• My Dreams Seek Revenge: Hiroshima

    June 20, 2017

    Tags: ,
    Posted in: Hooper's War


    I’ve visited Hiroshima many times.

    The thing that always struck me about Hiroshima was simply being there. The train pulled into the station under an announcement that you had arrived in Hiroshima. It was another stop on the bullet train’s long run from Osaka to Fukuoka, so they called out the name as if it was just another stop. I’d get off the train, step out into the sunlight — that sunlight — and I was in Hiroshima. I had the same feeling only once before, taking a bus out of Munich and having the driver announce the next stop as Dachau. Somehow such names feel wrong being said so prosaically.

    I guess no matter how many times I went to Hiroshima, I always expected something different to happen, when in fact nothing happened. There were 200,000 souls out there that no matter how much concrete and paving had been laid down could not have been buried deep enough. I couldn’t see them for the crowds of people pushing into the station, and I couldn’t hear them over the traffic noise.

    But past lives lingered. It couldn’t be helped. The mountains that form the background in the old photos are still backstopping the city. A lot of tall buildings of course now, but the Ota River delta, where thousands drowned trying to cool their bodies and extinguish their burning flesh, is right there. In that way the Japanese had of trying to make the war go away as quickly as they could once it was over, most of the bridges and streets were rebuild right where they’d been before the bomb. Same for most pubic buildings. With a map and some old photos, you could see where you where in 2016 and where you would have been in 1945.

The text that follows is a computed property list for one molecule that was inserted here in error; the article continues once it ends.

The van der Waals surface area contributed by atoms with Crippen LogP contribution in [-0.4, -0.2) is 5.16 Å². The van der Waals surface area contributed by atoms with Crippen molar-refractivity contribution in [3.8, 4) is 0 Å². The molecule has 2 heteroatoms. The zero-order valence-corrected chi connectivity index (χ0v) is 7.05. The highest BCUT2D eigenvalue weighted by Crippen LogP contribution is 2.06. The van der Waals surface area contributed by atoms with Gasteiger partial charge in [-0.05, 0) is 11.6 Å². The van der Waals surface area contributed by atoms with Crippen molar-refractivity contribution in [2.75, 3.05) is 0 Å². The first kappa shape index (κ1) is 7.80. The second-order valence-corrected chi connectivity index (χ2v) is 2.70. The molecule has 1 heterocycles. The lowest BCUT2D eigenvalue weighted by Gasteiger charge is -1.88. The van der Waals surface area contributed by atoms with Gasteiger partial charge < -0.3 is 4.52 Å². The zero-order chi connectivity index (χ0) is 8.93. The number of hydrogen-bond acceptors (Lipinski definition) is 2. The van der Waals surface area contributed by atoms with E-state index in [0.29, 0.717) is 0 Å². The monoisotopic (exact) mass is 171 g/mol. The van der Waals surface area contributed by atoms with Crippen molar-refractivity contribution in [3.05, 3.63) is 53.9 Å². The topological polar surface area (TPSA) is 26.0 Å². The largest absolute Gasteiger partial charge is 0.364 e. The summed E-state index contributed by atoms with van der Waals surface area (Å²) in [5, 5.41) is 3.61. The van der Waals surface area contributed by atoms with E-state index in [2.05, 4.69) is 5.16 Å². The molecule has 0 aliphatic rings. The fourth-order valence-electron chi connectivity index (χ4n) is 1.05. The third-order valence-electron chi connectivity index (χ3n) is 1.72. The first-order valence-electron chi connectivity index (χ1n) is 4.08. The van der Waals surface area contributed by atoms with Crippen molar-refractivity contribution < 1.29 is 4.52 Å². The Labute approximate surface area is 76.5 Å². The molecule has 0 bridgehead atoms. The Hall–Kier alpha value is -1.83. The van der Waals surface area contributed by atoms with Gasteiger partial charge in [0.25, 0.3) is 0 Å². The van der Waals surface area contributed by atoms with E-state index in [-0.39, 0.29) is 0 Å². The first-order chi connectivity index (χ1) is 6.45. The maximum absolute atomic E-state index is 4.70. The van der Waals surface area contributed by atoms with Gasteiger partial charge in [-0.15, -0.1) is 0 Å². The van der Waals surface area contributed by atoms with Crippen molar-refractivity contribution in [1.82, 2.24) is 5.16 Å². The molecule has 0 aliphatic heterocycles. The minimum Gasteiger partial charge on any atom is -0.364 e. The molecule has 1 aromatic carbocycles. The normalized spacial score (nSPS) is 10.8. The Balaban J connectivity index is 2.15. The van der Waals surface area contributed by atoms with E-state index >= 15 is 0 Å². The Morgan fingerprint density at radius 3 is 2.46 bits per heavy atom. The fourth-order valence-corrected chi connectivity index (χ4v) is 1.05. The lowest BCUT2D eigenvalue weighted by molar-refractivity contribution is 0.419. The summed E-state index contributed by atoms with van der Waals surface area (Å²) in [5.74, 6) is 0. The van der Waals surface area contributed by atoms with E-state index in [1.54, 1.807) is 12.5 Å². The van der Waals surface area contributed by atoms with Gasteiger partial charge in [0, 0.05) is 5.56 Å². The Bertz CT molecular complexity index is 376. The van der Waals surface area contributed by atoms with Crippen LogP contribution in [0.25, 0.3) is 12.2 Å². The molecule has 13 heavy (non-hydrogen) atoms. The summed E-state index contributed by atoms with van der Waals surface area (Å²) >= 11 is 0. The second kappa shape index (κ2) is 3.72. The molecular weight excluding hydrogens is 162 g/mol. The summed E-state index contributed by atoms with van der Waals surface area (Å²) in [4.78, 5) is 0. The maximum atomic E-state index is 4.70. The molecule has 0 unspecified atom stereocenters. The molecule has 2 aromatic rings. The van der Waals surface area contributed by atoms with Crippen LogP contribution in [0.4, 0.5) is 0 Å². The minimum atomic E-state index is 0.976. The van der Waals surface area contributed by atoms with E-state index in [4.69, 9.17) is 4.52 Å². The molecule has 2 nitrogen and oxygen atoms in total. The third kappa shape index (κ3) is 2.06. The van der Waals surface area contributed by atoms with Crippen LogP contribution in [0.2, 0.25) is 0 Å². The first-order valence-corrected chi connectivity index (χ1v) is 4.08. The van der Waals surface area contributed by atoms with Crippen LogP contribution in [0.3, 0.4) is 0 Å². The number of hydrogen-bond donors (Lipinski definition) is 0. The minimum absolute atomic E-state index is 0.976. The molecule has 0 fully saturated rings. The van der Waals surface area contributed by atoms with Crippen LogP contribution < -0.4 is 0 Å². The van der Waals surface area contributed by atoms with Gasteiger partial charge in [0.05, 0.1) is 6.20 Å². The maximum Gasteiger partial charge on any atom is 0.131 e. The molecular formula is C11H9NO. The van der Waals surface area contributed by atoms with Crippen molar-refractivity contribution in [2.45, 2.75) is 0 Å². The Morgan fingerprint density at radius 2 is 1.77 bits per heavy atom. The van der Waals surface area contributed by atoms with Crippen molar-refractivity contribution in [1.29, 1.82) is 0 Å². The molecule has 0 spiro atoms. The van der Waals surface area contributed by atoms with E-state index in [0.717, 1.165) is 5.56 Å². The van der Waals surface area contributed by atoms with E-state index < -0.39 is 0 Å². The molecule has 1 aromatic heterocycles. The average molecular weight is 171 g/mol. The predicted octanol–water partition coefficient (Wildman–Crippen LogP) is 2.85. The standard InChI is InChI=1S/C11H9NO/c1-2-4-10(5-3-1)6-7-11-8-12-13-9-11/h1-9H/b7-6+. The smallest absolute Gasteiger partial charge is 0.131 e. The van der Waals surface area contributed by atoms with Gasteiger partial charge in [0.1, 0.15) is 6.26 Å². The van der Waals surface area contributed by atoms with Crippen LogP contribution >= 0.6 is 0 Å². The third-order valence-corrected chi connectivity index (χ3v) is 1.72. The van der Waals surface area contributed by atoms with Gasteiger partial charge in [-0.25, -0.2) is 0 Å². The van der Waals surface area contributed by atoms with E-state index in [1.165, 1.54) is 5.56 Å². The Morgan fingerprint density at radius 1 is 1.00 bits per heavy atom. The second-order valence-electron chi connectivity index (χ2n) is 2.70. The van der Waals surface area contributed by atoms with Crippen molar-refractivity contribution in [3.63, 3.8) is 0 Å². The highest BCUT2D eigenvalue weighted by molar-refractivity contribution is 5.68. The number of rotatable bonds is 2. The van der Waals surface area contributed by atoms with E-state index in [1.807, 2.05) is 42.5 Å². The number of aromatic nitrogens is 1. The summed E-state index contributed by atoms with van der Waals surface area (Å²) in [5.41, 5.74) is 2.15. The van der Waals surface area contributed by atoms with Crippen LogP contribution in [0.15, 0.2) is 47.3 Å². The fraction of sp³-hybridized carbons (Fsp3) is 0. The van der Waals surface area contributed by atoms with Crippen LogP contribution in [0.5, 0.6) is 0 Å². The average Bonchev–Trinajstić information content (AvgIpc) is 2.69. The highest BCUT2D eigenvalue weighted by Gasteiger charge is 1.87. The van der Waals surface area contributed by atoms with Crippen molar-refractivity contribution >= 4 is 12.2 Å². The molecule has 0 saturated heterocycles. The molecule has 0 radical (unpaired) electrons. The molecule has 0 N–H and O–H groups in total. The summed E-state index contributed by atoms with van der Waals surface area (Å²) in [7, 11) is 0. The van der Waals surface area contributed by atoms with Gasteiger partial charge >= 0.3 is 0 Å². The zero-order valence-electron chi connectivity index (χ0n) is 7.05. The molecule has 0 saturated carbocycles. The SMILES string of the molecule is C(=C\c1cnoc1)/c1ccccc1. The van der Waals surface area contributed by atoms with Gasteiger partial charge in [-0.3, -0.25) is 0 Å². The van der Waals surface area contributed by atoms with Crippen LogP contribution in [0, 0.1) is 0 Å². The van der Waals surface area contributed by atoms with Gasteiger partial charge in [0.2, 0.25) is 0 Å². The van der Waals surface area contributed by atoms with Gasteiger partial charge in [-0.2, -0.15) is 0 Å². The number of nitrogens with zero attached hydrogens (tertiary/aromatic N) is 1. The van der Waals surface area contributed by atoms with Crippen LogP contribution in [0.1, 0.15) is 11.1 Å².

In August, Hiroshima is hot as hell and twice as humid. You can’t really sweat, there’s so much moisture in the air. Take a fast walk and you feel like you have asthma. But in 2016, you can duck into a McDonald’s not far from the Dome and absorb as much free air conditioning as you’d like. An American there, or in the Peace Park, is as likely to be ignored as just another tourist as he is to become the target of some nice Japanese person wanting to practice English.

    Hiroshima is an imperfect place, and one which will not easily allow you to forget the terrible things that preceeded its day of infamy.

    While grieving for the victims, many outside of Japan feel the Japanese government has yet to fully acknowledge its aggressiveness in plunging East Asia into war, preferring to portray the nation as a victim.